For the last few days of the week I have been suffering from a stiff neck and strange vision.  I put it down to sitting for too long in front of a computer screen as I have been doing little teaching and much timetabling.  My eyes have annoyed me so much that I wore glasses to school instead of contact lenses for Thursday and Friday of last week.  But the neck and the vision have been restored to normal after a far from normal weekend.

This weekend was an activity weekend down on the Strangford peninsula organised by the lovely Sharon.  As I was not part of her organising or not involved with looking after her students I could slip away and relax, apart from Saturday when they were harnessed and roped and suspended 20 meters off the ground.

On the Friday night I was dispatched to top up her food supplies for the weekend and was then off duty.  This involved relaxing in a hidden garden with a friend.  We sat on a patio around a wood fire and talked nonsense into the darkness.  Later we were joined by the canoeing instructor and swapped stories to amuse each other.  When the time came to sleep we could find no good reason to retire from the warm fire.  With the cool air and the stars out it seemed like more sense to bivvy out by the wood smoke.  In the morning the good reasons could be counted as tiny holes (and one large one) in the sleeping bags; products of spray sparks.  On reflection this was balanced by being woken at first light by the dawn chorus which was worth it.

camp fire by mundoo

I had a very leisurely breakfast before activities began.  After munching through porridge and strong coffee I put on my contact lenses and pondered.  I wondered if it was possible that I had slipped up.  I am normally very fussy about how I treat my contact lenses nearly to the point of obsessive compulsion.  But, could I have made a mistake?  On a hunch I took off my lenses, swapped them, then put them back in.  The imperceptive strangeness of my vision was gone.  For over a week I have been wearing them in the wrong eyes.

After climbing I again had some time to spare before a late high ropes and zip line session.  It was time to walk the beach and catch up on some reading.  It seems these relaxing things were what I needed to let my neck unwind, literally.

The lovely Sharon organised a classic barbecue for the evening.  But we had no barbecue.  One of the instructors told us we could steal one from a neighbouring chalet as he was sure they did not need it, the only problem was that it was seriously heavy.  A few of us began to drag it over as one of the chalet’s guests arrived into view and began to laugh.  I am unsure if it was because we were stealing it or because we could never out run her.  We began the barbecue after much sweating and sore backs.  The lovely Sharon procured some brilliant quality burgers and some charcoal, but no fire lighters or lighter fluid to get it going.  This itself was not an issue but they would have helped as the wind was picking up and the barbecue was proving impossible to light.  So I made myself a tiny little portable barbecue in a tray and took it to the chalet wall to get it going well before using it to light what we now called the ‘beast’.  I am sure people must have wondered why I was trying to set fire to the chalet wall.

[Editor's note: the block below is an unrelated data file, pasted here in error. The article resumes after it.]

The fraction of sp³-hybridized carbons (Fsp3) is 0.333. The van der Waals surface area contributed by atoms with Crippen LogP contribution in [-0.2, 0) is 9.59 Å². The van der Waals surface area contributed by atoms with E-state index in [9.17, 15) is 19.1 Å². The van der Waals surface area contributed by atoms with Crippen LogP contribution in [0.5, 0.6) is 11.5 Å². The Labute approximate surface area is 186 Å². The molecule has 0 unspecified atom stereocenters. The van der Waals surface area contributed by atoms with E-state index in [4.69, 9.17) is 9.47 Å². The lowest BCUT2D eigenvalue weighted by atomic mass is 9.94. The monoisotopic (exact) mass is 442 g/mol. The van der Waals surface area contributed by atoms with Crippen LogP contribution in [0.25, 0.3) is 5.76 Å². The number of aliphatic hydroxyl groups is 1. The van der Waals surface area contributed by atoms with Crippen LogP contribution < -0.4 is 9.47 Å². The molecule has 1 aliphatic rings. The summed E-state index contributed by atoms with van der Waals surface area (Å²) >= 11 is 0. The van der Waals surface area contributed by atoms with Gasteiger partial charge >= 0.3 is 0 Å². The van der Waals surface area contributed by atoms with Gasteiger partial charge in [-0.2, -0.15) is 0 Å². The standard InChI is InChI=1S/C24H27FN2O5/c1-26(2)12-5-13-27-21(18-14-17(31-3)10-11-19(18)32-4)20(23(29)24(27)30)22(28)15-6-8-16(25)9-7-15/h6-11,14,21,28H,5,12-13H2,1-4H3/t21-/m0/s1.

After eventually getting round to eating after all the students were fed and watered I slipped away to the garden.  Again the fire was lit and again we talked nonsense into the night as sitting around a wood fire will make you do.  And as the full moon began to rise with a summer evening orange glow we thought it far too civilised and sensible to retire indoors.  So, again we bivvyed by the fire for the night.  The logic was that all the sleeping bags already had holes in them anyway.

Logic also dictates that if you are woken from a deep sleep in the middle of the night by a very angry and menacing animal growl just centimetres from your face, you should be scared.  Looking back on it is strange that I was not.  But the growling was from the dog Meg who was curled up at my head and I knew instantly as I awoke that it was her sensing something and protecting her pack.  Within seconds she was up and running around the pack in a howling frenzy as some heavy sounding creature bounded through the forest undergrowth.  Sleepily we called her and reassured her so we could get some sleep.  In the morning, with steaming cups of tea and another dawn chorus we discussed who our visitor could have been.  The options were badger or otter.  My money is on an otter as we slept only meters away from the river bank were otters have been spotted, but I think Meg believes it was a monster.

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